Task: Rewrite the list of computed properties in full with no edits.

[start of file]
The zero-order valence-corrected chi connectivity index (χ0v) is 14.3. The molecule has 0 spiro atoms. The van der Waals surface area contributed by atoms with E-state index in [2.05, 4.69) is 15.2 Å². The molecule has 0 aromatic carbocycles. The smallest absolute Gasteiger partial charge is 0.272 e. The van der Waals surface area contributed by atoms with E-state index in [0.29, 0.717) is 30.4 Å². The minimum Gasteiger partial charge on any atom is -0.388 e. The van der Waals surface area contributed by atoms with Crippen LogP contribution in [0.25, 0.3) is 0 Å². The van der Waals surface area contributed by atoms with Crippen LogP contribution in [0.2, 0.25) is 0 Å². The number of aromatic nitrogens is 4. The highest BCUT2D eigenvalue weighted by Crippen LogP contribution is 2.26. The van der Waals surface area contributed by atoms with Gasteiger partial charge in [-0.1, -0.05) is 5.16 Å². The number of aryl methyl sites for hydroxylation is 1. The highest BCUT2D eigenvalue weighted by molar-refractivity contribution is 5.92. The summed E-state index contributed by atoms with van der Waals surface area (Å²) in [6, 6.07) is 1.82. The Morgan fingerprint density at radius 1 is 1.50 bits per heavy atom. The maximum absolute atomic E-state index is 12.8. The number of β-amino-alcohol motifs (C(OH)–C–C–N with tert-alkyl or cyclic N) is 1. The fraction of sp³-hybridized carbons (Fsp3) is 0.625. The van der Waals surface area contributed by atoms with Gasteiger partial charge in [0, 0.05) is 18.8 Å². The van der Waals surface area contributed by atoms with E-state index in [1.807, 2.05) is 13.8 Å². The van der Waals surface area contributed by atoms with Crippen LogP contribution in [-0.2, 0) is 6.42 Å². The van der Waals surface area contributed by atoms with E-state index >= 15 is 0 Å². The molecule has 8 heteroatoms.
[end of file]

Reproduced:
The zero-order valence-corrected chi connectivity index (χ0v) is 14.3. The molecule has 0 spiro atoms. The van der Waals surface area contributed by atoms with E-state index in [2.05, 4.69) is 15.2 Å². The molecule has 0 aromatic carbocycles. The smallest absolute Gasteiger partial charge is 0.272 e. The van der Waals surface area contributed by atoms with E-state index in [0.29, 0.717) is 30.4 Å². The minimum Gasteiger partial charge on any atom is -0.388 e. The van der Waals surface area contributed by atoms with Crippen LogP contribution in [0.25, 0.3) is 0 Å². The van der Waals surface area contributed by atoms with Crippen LogP contribution in [0.2, 0.25) is 0 Å². The number of aromatic nitrogens is 4. The highest BCUT2D eigenvalue weighted by Crippen LogP contribution is 2.26. The van der Waals surface area contributed by atoms with Gasteiger partial charge in [-0.1, -0.05) is 5.16 Å². The number of aryl methyl sites for hydroxylation is 1. The highest BCUT2D eigenvalue weighted by molar-refractivity contribution is 5.92. The summed E-state index contributed by atoms with van der Waals surface area (Å²) in [6, 6.07) is 1.82. The Morgan fingerprint density at radius 1 is 1.50 bits per heavy atom. The maximum absolute atomic E-state index is 12.8. The number of β-amino-alcohol motifs (C(OH)–C–C–N with tert-alkyl or cyclic N) is 1. The fraction of sp³-hybridized carbons (Fsp3) is 0.625. The van der Waals surface area contributed by atoms with Gasteiger partial charge in [0, 0.05) is 18.8 Å². The van der Waals surface area contributed by atoms with E-state index in [1.807, 2.05) is 13.8 Å². The van der Waals surface area contributed by atoms with Crippen LogP contribution in [-0.2, 0) is 6.42 Å². The van der Waals surface area contributed by atoms with E-state index >= 15 is 0 Å². The molecule has 8 heteroatoms.